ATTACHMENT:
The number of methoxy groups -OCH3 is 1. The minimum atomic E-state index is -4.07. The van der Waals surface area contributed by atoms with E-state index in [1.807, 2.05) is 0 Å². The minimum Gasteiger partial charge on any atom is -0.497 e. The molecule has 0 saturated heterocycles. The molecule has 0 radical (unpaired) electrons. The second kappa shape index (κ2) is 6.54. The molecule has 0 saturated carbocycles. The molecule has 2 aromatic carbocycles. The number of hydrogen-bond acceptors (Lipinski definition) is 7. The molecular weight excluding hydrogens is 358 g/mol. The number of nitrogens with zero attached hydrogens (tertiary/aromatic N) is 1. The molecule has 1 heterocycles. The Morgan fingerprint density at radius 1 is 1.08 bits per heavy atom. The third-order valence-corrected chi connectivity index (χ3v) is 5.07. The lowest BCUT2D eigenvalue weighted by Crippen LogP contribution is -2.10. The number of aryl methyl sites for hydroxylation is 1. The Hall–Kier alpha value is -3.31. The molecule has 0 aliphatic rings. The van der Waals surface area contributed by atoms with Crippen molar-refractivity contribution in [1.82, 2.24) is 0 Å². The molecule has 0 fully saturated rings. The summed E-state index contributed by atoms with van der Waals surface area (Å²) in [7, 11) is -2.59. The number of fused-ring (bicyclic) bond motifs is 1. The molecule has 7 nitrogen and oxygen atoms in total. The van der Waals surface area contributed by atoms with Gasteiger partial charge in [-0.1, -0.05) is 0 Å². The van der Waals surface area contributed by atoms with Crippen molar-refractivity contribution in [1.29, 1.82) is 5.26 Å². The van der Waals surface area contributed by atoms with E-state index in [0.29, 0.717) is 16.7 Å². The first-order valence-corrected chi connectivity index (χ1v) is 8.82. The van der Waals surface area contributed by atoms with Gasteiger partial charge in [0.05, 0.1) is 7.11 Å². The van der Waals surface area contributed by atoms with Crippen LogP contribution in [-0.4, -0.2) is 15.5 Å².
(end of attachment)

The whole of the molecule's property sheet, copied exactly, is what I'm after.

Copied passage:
The number of methoxy groups -OCH3 is 1. The minimum atomic E-state index is -4.07. The van der Waals surface area contributed by atoms with E-state index in [1.807, 2.05) is 0 Å². The minimum Gasteiger partial charge on any atom is -0.497 e. The molecule has 0 saturated heterocycles. The molecule has 0 radical (unpaired) electrons. The second kappa shape index (κ2) is 6.54. The molecule has 0 saturated carbocycles. The molecule has 2 aromatic carbocycles. The number of hydrogen-bond acceptors (Lipinski definition) is 7. The molecular weight excluding hydrogens is 358 g/mol. The number of nitrogens with zero attached hydrogens (tertiary/aromatic N) is 1. The molecule has 1 heterocycles. The Morgan fingerprint density at radius 1 is 1.08 bits per heavy atom. The third-order valence-corrected chi connectivity index (χ3v) is 5.07. The lowest BCUT2D eigenvalue weighted by Crippen LogP contribution is -2.10. The number of aryl methyl sites for hydroxylation is 1. The Hall–Kier alpha value is -3.31. The molecule has 0 aliphatic rings. The van der Waals surface area contributed by atoms with Crippen molar-refractivity contribution in [1.82, 2.24) is 0 Å². The molecule has 0 fully saturated rings. The summed E-state index contributed by atoms with van der Waals surface area (Å²) in [7, 11) is -2.59. The number of fused-ring (bicyclic) bond motifs is 1. The molecule has 7 nitrogen and oxygen atoms in total. The van der Waals surface area contributed by atoms with Gasteiger partial charge in [-0.1, -0.05) is 0 Å². The van der Waals surface area contributed by atoms with Crippen molar-refractivity contribution in [1.29, 1.82) is 5.26 Å². The van der Waals surface area contributed by atoms with E-state index in [0.29, 0.717) is 16.7 Å². The first-order valence-corrected chi connectivity index (χ1v) is 8.82. The van der Waals surface area contributed by atoms with Gasteiger partial charge in [0.05, 0.1) is 7.11 Å². The van der Waals surface area contributed by atoms with Crippen LogP contribution in [-0.4, -0.2) is 15.5 Å².